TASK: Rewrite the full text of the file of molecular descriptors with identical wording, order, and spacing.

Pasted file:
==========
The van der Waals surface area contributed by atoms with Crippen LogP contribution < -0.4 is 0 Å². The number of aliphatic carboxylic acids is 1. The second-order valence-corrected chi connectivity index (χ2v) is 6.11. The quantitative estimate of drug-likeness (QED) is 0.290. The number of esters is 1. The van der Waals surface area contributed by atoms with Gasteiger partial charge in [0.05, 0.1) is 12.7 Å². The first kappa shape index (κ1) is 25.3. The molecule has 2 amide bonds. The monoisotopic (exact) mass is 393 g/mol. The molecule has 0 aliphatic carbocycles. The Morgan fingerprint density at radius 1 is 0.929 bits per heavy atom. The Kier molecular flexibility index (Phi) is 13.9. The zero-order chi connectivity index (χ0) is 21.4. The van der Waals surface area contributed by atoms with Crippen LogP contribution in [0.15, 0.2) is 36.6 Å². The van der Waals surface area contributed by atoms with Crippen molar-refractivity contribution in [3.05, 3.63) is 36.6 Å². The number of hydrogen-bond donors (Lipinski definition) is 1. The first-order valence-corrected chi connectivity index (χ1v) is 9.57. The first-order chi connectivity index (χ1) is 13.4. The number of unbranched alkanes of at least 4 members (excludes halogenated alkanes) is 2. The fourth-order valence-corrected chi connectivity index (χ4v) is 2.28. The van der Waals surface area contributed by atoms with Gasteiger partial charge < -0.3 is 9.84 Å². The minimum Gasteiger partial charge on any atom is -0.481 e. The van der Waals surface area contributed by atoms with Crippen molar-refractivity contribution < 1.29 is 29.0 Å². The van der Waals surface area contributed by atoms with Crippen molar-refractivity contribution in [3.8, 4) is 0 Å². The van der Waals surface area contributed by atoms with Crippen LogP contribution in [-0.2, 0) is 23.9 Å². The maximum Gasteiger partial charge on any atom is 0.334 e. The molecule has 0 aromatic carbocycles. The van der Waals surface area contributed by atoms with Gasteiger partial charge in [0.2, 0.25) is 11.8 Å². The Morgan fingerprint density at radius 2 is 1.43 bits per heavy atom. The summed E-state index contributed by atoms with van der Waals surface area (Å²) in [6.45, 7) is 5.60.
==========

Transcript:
The van der Waals surface area contributed by atoms with Crippen LogP contribution < -0.4 is 0 Å². The number of aliphatic carboxylic acids is 1. The second-order valence-corrected chi connectivity index (χ2v) is 6.11. The quantitative estimate of drug-likeness (QED) is 0.290. The number of esters is 1. The van der Waals surface area contributed by atoms with Gasteiger partial charge in [0.05, 0.1) is 12.7 Å². The first kappa shape index (κ1) is 25.3. The molecule has 2 amide bonds. The monoisotopic (exact) mass is 393 g/mol. The molecule has 0 aliphatic carbocycles. The Morgan fingerprint density at radius 1 is 0.929 bits per heavy atom. The Kier molecular flexibility index (Phi) is 13.9. The zero-order chi connectivity index (χ0) is 21.4. The van der Waals surface area contributed by atoms with Crippen LogP contribution in [0.15, 0.2) is 36.6 Å². The van der Waals surface area contributed by atoms with Crippen molar-refractivity contribution in [3.05, 3.63) is 36.6 Å². The number of hydrogen-bond donors (Lipinski definition) is 1. The first-order valence-corrected chi connectivity index (χ1v) is 9.57. The first-order chi connectivity index (χ1) is 13.4. The number of unbranched alkanes of at least 4 members (excludes halogenated alkanes) is 2. The fourth-order valence-corrected chi connectivity index (χ4v) is 2.28. The van der Waals surface area contributed by atoms with Gasteiger partial charge < -0.3 is 9.84 Å². The minimum Gasteiger partial charge on any atom is -0.481 e. The van der Waals surface area contributed by atoms with Crippen molar-refractivity contribution < 1.29 is 29.0 Å². The van der Waals surface area contributed by atoms with Crippen molar-refractivity contribution in [3.8, 4) is 0 Å². The van der Waals surface area contributed by atoms with Crippen LogP contribution in [-0.2, 0) is 23.9 Å². The maximum Gasteiger partial charge on any atom is 0.334 e. The molecule has 0 aromatic carbocycles. The van der Waals surface area contributed by atoms with Gasteiger partial charge in [0.2, 0.25) is 11.8 Å². The Morgan fingerprint density at radius 2 is 1.43 bits per heavy atom. The summed E-state index contributed by atoms with van der Waals surface area (Å²) in [6.45, 7) is 5.60.